Fr. Ghirlanda’s commentary acknowledges that the creation of such a structure could create “ecumenical difficulties”, without elaboration. Not knowing which difficulties he was thinking of, two immediately come to mind: 1) the idea that such a structure should be reserved until such time as we do attain full communion between Rome and Canterbury, and to do so now would be really insulting to the Anglican Communion and its leadership, and 2) a concern for our relations with the Eastern and Oriental Orthodox, who might object to the unilateral establishment of a new patriarchate by Rome that did not exist as such during the first millennium.
However, the reason given in the commentary is that “the Anglican liturgical, spiritual and pastoral tradition is a particular reality within the Latin Church.” This has been one of the moments of pause for some Anglicans and former Anglicans who might otherwise consider the move.
I think this can be read positively, as acknowledging a genuine tradition that goes beyond local custom and has a proper place in the Catholic Church today at a level similarly given to, say, the “extraordinary form” of the Roman Rite, rather than seeing it as a ‘non-Catholic creation of the English Reformation’. However, it seems safe to say that the English church has long recognized in itself an ecclesial tradition distinct from the Roman church, even for the many centuries of full communion, which goes beyond just liturgy and spirituality to a full ecclesial sense, including juridical, pastoral, and theological practices. This limited recognition is not as generous as would have been hoped.
Theology of Bishops, ordination
When is a bishop not a bishop? Would a rose by any other name still smell as sweet? If it walks like a duck, swims like a duck, and quacks like a duck, isn’t it a duck?
[First, a brief note: “Ordinary” is a canonical term used to designate a person whose authority is by virtue of law itself in relation to his office. We refer to the diocesan bishop as the ordinary, in distinction from any auxiliary or retired bishops in the diocese. So, in itself, the “ordinary” is not a new term or office.]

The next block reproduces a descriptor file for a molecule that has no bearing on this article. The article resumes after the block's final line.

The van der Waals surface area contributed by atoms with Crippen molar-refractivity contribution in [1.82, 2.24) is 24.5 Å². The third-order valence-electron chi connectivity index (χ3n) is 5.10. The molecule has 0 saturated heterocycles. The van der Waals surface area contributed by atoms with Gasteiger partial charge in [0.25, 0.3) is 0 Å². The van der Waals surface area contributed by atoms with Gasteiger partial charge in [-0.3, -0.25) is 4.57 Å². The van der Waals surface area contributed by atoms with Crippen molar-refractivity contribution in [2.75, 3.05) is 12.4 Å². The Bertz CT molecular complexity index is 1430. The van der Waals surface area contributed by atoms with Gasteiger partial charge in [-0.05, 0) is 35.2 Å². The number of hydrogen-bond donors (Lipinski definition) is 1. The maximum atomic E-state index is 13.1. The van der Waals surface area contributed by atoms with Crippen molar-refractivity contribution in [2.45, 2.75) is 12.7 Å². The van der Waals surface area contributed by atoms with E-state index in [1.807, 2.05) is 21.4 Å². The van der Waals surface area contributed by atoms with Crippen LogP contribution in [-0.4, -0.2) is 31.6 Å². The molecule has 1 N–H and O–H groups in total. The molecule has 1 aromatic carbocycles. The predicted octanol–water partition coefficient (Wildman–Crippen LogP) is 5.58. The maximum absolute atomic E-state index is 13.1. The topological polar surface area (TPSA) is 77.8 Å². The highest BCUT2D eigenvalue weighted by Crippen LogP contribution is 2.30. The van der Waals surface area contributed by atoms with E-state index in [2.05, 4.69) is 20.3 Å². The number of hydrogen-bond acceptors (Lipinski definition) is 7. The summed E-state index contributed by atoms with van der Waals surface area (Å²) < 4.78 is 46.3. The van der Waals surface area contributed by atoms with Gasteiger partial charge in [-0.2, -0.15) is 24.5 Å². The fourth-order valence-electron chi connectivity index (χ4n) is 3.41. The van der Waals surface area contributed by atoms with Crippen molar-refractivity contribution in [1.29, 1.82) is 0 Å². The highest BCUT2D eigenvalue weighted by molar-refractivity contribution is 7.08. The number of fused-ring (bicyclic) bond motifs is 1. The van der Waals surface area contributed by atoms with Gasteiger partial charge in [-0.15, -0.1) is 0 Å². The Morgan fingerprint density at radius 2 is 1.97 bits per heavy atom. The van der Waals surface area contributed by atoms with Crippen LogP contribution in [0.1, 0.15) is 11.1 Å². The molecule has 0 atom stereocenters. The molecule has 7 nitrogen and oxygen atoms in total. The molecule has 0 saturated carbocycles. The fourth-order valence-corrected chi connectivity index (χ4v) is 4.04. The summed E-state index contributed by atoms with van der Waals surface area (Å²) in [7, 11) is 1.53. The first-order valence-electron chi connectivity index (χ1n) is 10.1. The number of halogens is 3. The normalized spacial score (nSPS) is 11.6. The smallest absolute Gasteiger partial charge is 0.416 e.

One of the first discordant notes from the press announcement three weeks ago was around the identity and role of bishops and the ordinary in the personal ordinariates. Anglicanorum Coetibus basically sets up the ordinariate and outlines the responsibilities of the ordinary and the consultative structures. It gets interesting in the complementary norms (particular law).
First, in article four of the norms, it is noted that the ordinary may be a bishop or a presbyter. While allowing a presbyter exercise ordinary power is not unusual in itself, it is odd for the role equivalent to a diocesan bishop. In fact, the canons specifically mentioned in this article are describing the roles and responsibility of a diocesan bishop.
The section on “Former Anglican Bishops” (Article 11) has four points:
- A former Anglican bishop may be appointed as the ordinary, but he would be only ordained as a presbyter.
- A former Anglican bishop who is not ordinary could be asked to assist the ordinary in administration of the ordinariate.
- Any former Anglican bishop would be a part of the bishop’s conference in their territory (such as the USCCB), with a status equivalent to retired bishop.
- Finally, any former Anglican bishop who is not ordained as a Catholic bishop may request permission to continue using episcopal insignia (mitre, crozier, pectoral cross, ring, and presumably the amaranth red zucchetto, fascia, and simar).
While the first point seems to say that a former Anglican bishop could not be ordained as a bishop, even if he is the ordinary, the last point seems to indicate that at least some former Anglican bishops could be so ordained, and the rest could continue to wear bishop’s regalia even if they are not ordained as bishops.
Turning to Fr. Ghirlanda’s commentary for clarification, one finds the following:
“The ordination of ministers coming from Anglicanism will be absolute, on the basis of the Bull Apostolicae curae of Leo XIII of September 13, 1896. Given the entire Catholic Latin tradition and the tradition of the Oriental Catholic Churches, including the Orthodox tradition, the admission of married men to the episcopate is absolutely excluded”